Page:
Factionalism within the ANC and ruling party support for its ally, Cosatu, have been blamed for many of the problems facing the state-owned SAA and SABC, which were hit by dismissals and resignations yesterday.
These continuous bouts of dysfunctionality in the boardrooms of key state enterprises are harming the country’s image. The in-fighting, coupled with bailouts of more than R5 billion in guarantees for the national carrier, is indicative of the government’s broader inability to manage.
While the SABC lost its embattled chairman Ben Ngubane and deputy chairman Thami ka Plaatjie, who resigned over the controversial appointment of Hlaudi Motsoeneng as acting chief operating officer, the SAA axed its suspended acting chief executive, Vuyisile Kona.
Ngubane apparently backed a decision by Ka Plaatjie to overrule Motsoeneng’s dismissal by the board last month. The board had placed veteran journalist Mike Siluma in the post temporarily.
The board issued an unusual rebuke at the time, saying that it was “regrettable” that Ngubane had said that Motsoeneng – understood to be a keen ally of President Jacob Zuma – had been reinstated. “Neither the chairman nor the deputy chairman… have the authority to unilaterally change a board resolution,” it said.
Meanwhile, Public Enterprises Minister Malusi Gigaba announced Kona’s removal yesterday “in the interest of stability and cohesion in the leadership of the airline”. Gigaba had placed Kona on a precautionary suspension last month.
Kona had apparently demanded to be reinstated as the board chairman, a post he had vacated to act as the chief executive to replace Siza Mzimela, who resigned last October.
Kona’s appointment as the board chairman, to replace Cheryl Carolus who left with a group of board members last October, was deeply controversial, as he had seven years ago sued the SAA for more than R3.3 million.
Kona had argued that this was part of his R4.7m termination package, of which SAA had paid R1.4m. Kona said former SAA chief executive Khaya Ngqula had promised him the money.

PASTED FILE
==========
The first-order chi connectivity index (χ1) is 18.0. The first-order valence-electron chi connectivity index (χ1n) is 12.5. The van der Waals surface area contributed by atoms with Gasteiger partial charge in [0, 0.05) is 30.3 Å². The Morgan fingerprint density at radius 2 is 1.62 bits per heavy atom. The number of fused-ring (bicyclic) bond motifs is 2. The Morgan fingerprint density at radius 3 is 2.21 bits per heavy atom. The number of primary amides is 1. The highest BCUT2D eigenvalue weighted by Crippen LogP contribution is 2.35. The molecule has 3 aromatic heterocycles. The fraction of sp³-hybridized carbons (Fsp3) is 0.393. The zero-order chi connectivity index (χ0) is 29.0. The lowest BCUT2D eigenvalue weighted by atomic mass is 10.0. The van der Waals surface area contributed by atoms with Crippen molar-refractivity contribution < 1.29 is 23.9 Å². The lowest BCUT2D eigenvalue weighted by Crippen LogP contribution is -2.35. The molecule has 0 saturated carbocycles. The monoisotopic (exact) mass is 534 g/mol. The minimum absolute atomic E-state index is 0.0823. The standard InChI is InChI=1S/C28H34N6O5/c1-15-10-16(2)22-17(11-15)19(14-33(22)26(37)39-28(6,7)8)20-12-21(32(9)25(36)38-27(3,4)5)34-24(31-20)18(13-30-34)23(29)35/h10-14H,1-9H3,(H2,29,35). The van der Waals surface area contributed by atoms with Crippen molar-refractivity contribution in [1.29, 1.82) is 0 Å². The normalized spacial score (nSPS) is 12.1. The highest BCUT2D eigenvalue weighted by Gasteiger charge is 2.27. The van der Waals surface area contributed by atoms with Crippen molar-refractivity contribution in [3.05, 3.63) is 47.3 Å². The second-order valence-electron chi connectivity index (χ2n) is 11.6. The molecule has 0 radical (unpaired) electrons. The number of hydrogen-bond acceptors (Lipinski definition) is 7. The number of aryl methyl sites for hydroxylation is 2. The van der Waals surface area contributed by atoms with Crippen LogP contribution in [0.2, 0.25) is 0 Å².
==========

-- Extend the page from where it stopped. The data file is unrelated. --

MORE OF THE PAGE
While it has been reported that Kona was suspended this time because he had motivated the recognition of a new trade union, the National Transport Movement (NTM), which falls outside the Cosatu stable, this was denied by NTM president Ephraim Mphahlele yesterday.
“We do not have any preferred candidate (for SAA chief executive),” Mphahlele said last night, but he added that he believed Gigaba had instructed SAA’s board not to recognise the union because it was a rival to the Cosatu-affiliated SA Transport and Allied Workers Union.
“Gigaba instructed the SAA [board] not to recognise us,” Mphahlele said, adding that the ANC had taken a decision to protect Cosatu unions at state-owned enterprises. This translated into his union being “sabotaged”.
Gigaba could not be reached to respond to these allegations.
Mphahlele said the NTM, which had also had difficulty in achieve bargaining council recognition at the Passenger Rail Agency of SA (Prasa), had made an application to SAA through the Commission for Conciliation, Mediation and Arbitration (CCMA) to be recognised.
It had submitted 1 204 names of members, which made up the required 30 percent threshold of the 4 064 SAA workers, for recognition. However, the CCMA ruled that it did not make the threshold.
He believed the apparent connection between Kona and the NTM had been a ruse to muddy the waters.
The real issue with Kona and the SAA board had been over his appointment of advisers that apparently did not comply with the Public Finance Management Act, Mphahlele said.
Ian Ollis, the DA’s transport spokesman, said the problems at the state transport entities, including Prasa, which runs the Metrorail and intercity trains, and SAA were similar to those in the mining industry. “The government has been dead set not to recognise the non-Cosatu unions,” he said.
The problem for the unions was that if they did not get employer recognition they were not able to collect membership fees and dues from members.
“This is similar to the Association of Mineworkers and Construction Union issue in the mines, which was from the breakaway members of the Cosatu-allied unions,” he said.